The Buffalo Newspaper Guild once again marched in the annual AFL- CIO Labor Day Parade and Picnic on Monday, Sept. 7. The free event welcomed all Guild members, spouses, kids and well-behaved pets.
The fun event celebrated workers and their achievements. The parade headed down Abbott Road in South Buffalo to Cazenovia Park, where free hotdogs, hamburgers, snacks and drinks were provided to all.
Unions put on show of pride and unity at South Buffalo parade (Sept. 7, The Buffalo News)
Why a parade?
Labor Day stems from a chapter of history during which the average American worked long hours seven days a week for minuscule pay. Even young children worked in factories and mines.
Labor unions began to form and organize strikes to improve pay, hours and unsafe working conditions. Among many actions, on Sept. 5, 1882, 10,000 workers took unpaid time off to march in New York City, holding the first Labor Day parade in U.S. history.
The idea of a workingman’s holiday caught on in other cities, and states passed legislation recognizing it. A turning point occurred in the late 1890s when tens of thousands of workers nationwide employed by the Pullman railroad company went on strike to protest wage cuts. President Grover Cleveland ordered a harsh response by sending troops to Chicago, an action that led to riots in which workers were killed and injured.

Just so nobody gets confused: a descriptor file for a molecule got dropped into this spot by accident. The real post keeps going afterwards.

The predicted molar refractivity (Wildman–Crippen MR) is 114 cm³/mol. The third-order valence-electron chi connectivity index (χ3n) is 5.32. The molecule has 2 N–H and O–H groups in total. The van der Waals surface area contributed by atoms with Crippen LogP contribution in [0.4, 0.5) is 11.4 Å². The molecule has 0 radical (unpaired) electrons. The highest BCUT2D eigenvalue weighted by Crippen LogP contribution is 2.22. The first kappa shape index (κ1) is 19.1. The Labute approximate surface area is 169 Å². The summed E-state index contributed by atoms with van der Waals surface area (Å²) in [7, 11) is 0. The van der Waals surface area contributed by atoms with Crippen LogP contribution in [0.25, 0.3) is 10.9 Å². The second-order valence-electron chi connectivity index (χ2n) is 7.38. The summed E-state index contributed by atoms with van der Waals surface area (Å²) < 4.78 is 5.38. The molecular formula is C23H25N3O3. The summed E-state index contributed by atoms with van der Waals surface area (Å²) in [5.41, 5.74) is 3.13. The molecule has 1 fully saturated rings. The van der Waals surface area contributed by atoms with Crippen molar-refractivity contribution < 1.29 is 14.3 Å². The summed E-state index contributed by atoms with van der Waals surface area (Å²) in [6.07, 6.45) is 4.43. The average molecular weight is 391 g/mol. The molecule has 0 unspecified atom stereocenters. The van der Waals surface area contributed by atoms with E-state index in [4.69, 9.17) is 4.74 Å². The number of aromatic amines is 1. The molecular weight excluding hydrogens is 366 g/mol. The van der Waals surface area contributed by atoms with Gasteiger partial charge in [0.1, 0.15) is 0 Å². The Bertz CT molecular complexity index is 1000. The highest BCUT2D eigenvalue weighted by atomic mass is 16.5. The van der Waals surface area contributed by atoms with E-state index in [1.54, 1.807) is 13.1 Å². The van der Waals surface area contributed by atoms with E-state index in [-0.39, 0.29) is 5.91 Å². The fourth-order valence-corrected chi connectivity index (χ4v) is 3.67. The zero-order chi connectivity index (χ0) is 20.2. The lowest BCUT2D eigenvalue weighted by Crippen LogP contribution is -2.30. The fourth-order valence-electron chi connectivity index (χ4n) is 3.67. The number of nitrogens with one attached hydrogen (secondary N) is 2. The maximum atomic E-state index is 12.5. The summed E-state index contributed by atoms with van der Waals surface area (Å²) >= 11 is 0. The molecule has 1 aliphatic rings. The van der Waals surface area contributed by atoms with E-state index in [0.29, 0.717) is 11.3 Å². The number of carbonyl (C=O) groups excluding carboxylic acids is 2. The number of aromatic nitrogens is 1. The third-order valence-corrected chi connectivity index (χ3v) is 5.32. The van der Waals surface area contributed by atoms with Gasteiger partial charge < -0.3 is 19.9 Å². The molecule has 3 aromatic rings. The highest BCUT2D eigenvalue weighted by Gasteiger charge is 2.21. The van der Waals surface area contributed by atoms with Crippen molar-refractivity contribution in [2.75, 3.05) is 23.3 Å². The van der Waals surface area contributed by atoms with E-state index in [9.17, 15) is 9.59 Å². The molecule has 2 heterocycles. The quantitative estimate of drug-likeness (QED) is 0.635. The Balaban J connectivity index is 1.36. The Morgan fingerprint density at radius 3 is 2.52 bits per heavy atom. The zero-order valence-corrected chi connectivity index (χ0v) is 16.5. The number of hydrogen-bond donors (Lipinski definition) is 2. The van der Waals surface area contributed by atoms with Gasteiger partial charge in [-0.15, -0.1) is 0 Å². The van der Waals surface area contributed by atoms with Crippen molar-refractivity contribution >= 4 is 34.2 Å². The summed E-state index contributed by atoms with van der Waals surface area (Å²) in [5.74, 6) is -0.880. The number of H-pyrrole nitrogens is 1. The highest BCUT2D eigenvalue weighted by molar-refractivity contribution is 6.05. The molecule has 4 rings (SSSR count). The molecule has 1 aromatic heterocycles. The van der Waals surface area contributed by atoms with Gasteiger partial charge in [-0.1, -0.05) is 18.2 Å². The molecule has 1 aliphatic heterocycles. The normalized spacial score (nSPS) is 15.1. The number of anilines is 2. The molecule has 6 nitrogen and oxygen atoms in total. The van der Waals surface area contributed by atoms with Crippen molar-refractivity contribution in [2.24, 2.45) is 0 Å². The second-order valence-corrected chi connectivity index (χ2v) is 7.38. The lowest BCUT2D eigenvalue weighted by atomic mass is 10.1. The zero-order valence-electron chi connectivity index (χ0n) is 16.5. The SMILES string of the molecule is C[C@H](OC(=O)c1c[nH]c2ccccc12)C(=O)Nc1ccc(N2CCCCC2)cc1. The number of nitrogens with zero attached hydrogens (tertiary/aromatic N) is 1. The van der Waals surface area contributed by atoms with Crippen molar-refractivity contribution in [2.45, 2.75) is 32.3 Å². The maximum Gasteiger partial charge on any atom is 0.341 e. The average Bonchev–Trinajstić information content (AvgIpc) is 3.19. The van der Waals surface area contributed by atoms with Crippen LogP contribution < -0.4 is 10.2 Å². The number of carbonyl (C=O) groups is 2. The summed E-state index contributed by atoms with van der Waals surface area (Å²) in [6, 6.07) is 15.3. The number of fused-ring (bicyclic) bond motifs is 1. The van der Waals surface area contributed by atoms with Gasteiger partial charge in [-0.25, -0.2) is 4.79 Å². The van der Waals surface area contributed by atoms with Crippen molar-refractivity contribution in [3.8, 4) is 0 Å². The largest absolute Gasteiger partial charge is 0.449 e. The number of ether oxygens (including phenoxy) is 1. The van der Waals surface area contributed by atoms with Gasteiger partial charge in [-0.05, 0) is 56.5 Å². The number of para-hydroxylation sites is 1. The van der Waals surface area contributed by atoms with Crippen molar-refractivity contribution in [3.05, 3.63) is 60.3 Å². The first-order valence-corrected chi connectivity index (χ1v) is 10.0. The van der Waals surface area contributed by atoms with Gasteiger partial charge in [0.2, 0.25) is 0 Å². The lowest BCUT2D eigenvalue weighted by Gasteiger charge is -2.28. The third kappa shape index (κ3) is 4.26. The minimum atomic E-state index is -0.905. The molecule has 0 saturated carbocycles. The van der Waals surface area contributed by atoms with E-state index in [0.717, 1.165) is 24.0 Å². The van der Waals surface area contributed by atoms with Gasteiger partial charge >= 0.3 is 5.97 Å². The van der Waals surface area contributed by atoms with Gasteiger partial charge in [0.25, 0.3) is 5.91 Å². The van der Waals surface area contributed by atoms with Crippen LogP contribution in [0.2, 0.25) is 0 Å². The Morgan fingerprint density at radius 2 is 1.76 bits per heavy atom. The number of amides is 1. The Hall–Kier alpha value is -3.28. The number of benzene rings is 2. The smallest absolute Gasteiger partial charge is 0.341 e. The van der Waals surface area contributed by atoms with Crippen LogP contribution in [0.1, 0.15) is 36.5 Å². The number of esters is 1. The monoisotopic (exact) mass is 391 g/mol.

After the strike ended, Cleveland and Congress in 1894 designated Labor Day a national holiday as a conciliatory gesture to labor.
In the years since, the labor movement brought us the 40-hour, five-day workweek, overtime pay, paid holidays, pensions, health insurance, an end to child labor, safer working conditions, the right to organize and bargain collectively, and many other workplace rights.
Here’s what Samuel Gompers, founder of the American Federation of Labor, said in 1898 about Labor Day: It’s “the day for which the toilers in past centuries looked forward, when their rights and their wrongs would be discussed…that the workers of our day may not only lay down their tools of labor for a holiday, but upon which they may touch shoulders in marching phalanx and feel the stronger for it.”